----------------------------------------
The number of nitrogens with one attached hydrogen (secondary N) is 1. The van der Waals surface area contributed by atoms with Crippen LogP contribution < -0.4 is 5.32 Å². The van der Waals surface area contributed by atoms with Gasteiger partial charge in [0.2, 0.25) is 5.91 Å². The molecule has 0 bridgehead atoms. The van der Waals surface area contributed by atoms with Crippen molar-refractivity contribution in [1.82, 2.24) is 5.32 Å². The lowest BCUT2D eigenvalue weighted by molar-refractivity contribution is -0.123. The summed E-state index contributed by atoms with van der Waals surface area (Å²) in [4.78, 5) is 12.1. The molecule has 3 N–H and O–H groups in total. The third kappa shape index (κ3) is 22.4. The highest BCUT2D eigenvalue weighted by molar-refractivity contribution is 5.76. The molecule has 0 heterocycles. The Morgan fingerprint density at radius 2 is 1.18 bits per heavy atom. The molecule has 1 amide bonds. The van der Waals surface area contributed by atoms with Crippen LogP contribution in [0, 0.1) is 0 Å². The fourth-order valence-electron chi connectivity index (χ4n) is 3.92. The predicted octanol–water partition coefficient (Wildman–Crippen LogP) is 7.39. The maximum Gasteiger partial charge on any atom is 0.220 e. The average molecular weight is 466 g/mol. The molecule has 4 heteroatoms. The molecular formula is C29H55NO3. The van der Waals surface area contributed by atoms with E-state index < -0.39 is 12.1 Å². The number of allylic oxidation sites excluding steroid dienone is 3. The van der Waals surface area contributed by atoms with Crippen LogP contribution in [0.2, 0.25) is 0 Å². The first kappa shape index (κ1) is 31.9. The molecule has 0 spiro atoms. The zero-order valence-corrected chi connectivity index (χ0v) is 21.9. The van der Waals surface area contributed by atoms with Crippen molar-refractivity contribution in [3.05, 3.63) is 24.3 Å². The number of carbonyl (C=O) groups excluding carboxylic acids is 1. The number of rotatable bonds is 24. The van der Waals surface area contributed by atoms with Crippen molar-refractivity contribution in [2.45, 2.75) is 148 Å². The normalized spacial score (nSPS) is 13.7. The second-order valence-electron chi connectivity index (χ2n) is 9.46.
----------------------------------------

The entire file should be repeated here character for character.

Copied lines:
The number of nitrogens with one attached hydrogen (secondary N) is 1. The van der Waals surface area contributed by atoms with Crippen LogP contribution < -0.4 is 5.32 Å². The van der Waals surface area contributed by atoms with Gasteiger partial charge in [0.2, 0.25) is 5.91 Å². The molecule has 0 bridgehead atoms. The van der Waals surface area contributed by atoms with Crippen molar-refractivity contribution in [1.82, 2.24) is 5.32 Å². The lowest BCUT2D eigenvalue weighted by molar-refractivity contribution is -0.123. The summed E-state index contributed by atoms with van der Waals surface area (Å²) in [4.78, 5) is 12.1. The molecule has 3 N–H and O–H groups in total. The third kappa shape index (κ3) is 22.4. The highest BCUT2D eigenvalue weighted by molar-refractivity contribution is 5.76. The molecule has 0 heterocycles. The Morgan fingerprint density at radius 2 is 1.18 bits per heavy atom. The molecule has 1 amide bonds. The van der Waals surface area contributed by atoms with Crippen LogP contribution in [0, 0.1) is 0 Å². The fourth-order valence-electron chi connectivity index (χ4n) is 3.92. The predicted octanol–water partition coefficient (Wildman–Crippen LogP) is 7.39. The maximum Gasteiger partial charge on any atom is 0.220 e. The average molecular weight is 466 g/mol. The molecule has 4 heteroatoms. The molecular formula is C29H55NO3. The van der Waals surface area contributed by atoms with E-state index < -0.39 is 12.1 Å². The number of allylic oxidation sites excluding steroid dienone is 3. The van der Waals surface area contributed by atoms with Crippen LogP contribution in [0.2, 0.25) is 0 Å². The first kappa shape index (κ1) is 31.9. The molecule has 0 spiro atoms. The zero-order valence-corrected chi connectivity index (χ0v) is 21.9. The van der Waals surface area contributed by atoms with Crippen molar-refractivity contribution in [3.05, 3.63) is 24.3 Å². The number of carbonyl (C=O) groups excluding carboxylic acids is 1. The number of rotatable bonds is 24. The van der Waals surface area contributed by atoms with Crippen molar-refractivity contribution in [2.45, 2.75) is 148 Å². The normalized spacial score (nSPS) is 13.7. The second-order valence-electron chi connectivity index (χ2n) is 9.46.